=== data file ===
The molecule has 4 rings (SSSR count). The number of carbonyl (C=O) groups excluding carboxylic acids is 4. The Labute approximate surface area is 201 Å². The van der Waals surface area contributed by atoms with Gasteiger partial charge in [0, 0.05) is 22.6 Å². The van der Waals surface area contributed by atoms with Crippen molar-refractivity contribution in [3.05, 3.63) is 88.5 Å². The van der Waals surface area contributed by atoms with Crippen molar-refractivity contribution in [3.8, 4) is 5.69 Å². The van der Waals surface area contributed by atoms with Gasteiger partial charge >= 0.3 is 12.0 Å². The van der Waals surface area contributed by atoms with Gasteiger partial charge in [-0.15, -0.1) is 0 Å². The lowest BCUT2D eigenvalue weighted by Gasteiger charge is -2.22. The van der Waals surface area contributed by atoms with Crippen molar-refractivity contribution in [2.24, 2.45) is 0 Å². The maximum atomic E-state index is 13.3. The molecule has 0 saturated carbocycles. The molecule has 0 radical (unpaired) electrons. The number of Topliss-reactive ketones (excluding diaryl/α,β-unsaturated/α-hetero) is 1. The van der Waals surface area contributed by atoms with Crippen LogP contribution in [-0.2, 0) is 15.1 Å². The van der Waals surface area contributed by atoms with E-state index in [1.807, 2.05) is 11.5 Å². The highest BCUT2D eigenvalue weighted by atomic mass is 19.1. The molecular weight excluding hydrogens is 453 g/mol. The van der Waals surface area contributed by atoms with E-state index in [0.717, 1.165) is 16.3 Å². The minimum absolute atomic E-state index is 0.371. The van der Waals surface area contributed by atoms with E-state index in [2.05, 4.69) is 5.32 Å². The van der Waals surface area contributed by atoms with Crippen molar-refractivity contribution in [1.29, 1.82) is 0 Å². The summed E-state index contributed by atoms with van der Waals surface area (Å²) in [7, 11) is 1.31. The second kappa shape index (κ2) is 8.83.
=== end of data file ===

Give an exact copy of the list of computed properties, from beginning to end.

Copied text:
The molecule has 4 rings (SSSR count). The number of carbonyl (C=O) groups excluding carboxylic acids is 4. The Labute approximate surface area is 201 Å². The van der Waals surface area contributed by atoms with Gasteiger partial charge in [0, 0.05) is 22.6 Å². The van der Waals surface area contributed by atoms with Crippen molar-refractivity contribution in [3.05, 3.63) is 88.5 Å². The van der Waals surface area contributed by atoms with Crippen molar-refractivity contribution in [3.8, 4) is 5.69 Å². The van der Waals surface area contributed by atoms with Gasteiger partial charge >= 0.3 is 12.0 Å². The van der Waals surface area contributed by atoms with Gasteiger partial charge in [-0.15, -0.1) is 0 Å². The lowest BCUT2D eigenvalue weighted by Gasteiger charge is -2.22. The van der Waals surface area contributed by atoms with Crippen molar-refractivity contribution in [2.24, 2.45) is 0 Å². The maximum atomic E-state index is 13.3. The molecule has 0 saturated carbocycles. The molecule has 0 radical (unpaired) electrons. The number of Topliss-reactive ketones (excluding diaryl/α,β-unsaturated/α-hetero) is 1. The van der Waals surface area contributed by atoms with Crippen LogP contribution in [-0.2, 0) is 15.1 Å². The van der Waals surface area contributed by atoms with E-state index in [1.807, 2.05) is 11.5 Å². The highest BCUT2D eigenvalue weighted by atomic mass is 19.1. The molecular weight excluding hydrogens is 453 g/mol. The van der Waals surface area contributed by atoms with E-state index in [0.717, 1.165) is 16.3 Å². The minimum absolute atomic E-state index is 0.371. The van der Waals surface area contributed by atoms with E-state index in [2.05, 4.69) is 5.32 Å². The van der Waals surface area contributed by atoms with Crippen molar-refractivity contribution in [1.29, 1.82) is 0 Å². The summed E-state index contributed by atoms with van der Waals surface area (Å²) in [7, 11) is 1.31. The second kappa shape index (κ2) is 8.83.